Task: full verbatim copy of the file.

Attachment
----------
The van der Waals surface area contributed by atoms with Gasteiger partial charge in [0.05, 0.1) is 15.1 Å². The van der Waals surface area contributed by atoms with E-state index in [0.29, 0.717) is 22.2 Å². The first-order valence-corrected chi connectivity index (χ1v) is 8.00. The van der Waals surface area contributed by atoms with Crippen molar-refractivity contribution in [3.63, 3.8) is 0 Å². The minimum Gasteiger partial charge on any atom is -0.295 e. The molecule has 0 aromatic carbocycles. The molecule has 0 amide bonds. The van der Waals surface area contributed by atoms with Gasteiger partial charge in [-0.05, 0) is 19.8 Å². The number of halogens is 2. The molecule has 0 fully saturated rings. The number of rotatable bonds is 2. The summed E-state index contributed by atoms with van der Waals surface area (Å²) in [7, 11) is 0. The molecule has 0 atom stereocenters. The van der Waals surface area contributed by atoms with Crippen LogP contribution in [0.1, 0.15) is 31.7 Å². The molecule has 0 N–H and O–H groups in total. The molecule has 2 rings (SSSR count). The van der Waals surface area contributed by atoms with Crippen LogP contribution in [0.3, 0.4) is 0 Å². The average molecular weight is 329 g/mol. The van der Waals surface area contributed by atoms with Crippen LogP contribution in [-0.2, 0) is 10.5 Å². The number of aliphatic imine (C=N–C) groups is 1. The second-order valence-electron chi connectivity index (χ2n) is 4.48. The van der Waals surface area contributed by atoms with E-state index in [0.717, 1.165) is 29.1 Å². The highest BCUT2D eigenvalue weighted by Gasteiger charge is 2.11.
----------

The van der Waals surface area contributed by atoms with Gasteiger partial charge in [0.05, 0.1) is 15.1 Å². The van der Waals surface area contributed by atoms with E-state index in [0.29, 0.717) is 22.2 Å². The first-order valence-corrected chi connectivity index (χ1v) is 8.00. The van der Waals surface area contributed by atoms with Crippen molar-refractivity contribution in [3.63, 3.8) is 0 Å². The minimum Gasteiger partial charge on any atom is -0.295 e. The molecule has 0 aromatic carbocycles. The molecule has 0 amide bonds. The van der Waals surface area contributed by atoms with Gasteiger partial charge in [-0.05, 0) is 19.8 Å². The number of halogens is 2. The molecule has 0 fully saturated rings. The number of rotatable bonds is 2. The summed E-state index contributed by atoms with van der Waals surface area (Å²) in [7, 11) is 0. The molecule has 0 atom stereocenters. The van der Waals surface area contributed by atoms with Crippen LogP contribution in [0.1, 0.15) is 31.7 Å². The molecule has 0 N–H and O–H groups in total. The molecule has 2 rings (SSSR count). The van der Waals surface area contributed by atoms with Crippen LogP contribution in [0.3, 0.4) is 0 Å². The average molecular weight is 329 g/mol. The van der Waals surface area contributed by atoms with Crippen LogP contribution in [-0.2, 0) is 10.5 Å². The number of aliphatic imine (C=N–C) groups is 1. The second-order valence-electron chi connectivity index (χ2n) is 4.48. The van der Waals surface area contributed by atoms with E-state index in [0.717, 1.165) is 29.1 Å². The highest BCUT2D eigenvalue weighted by Gasteiger charge is 2.11.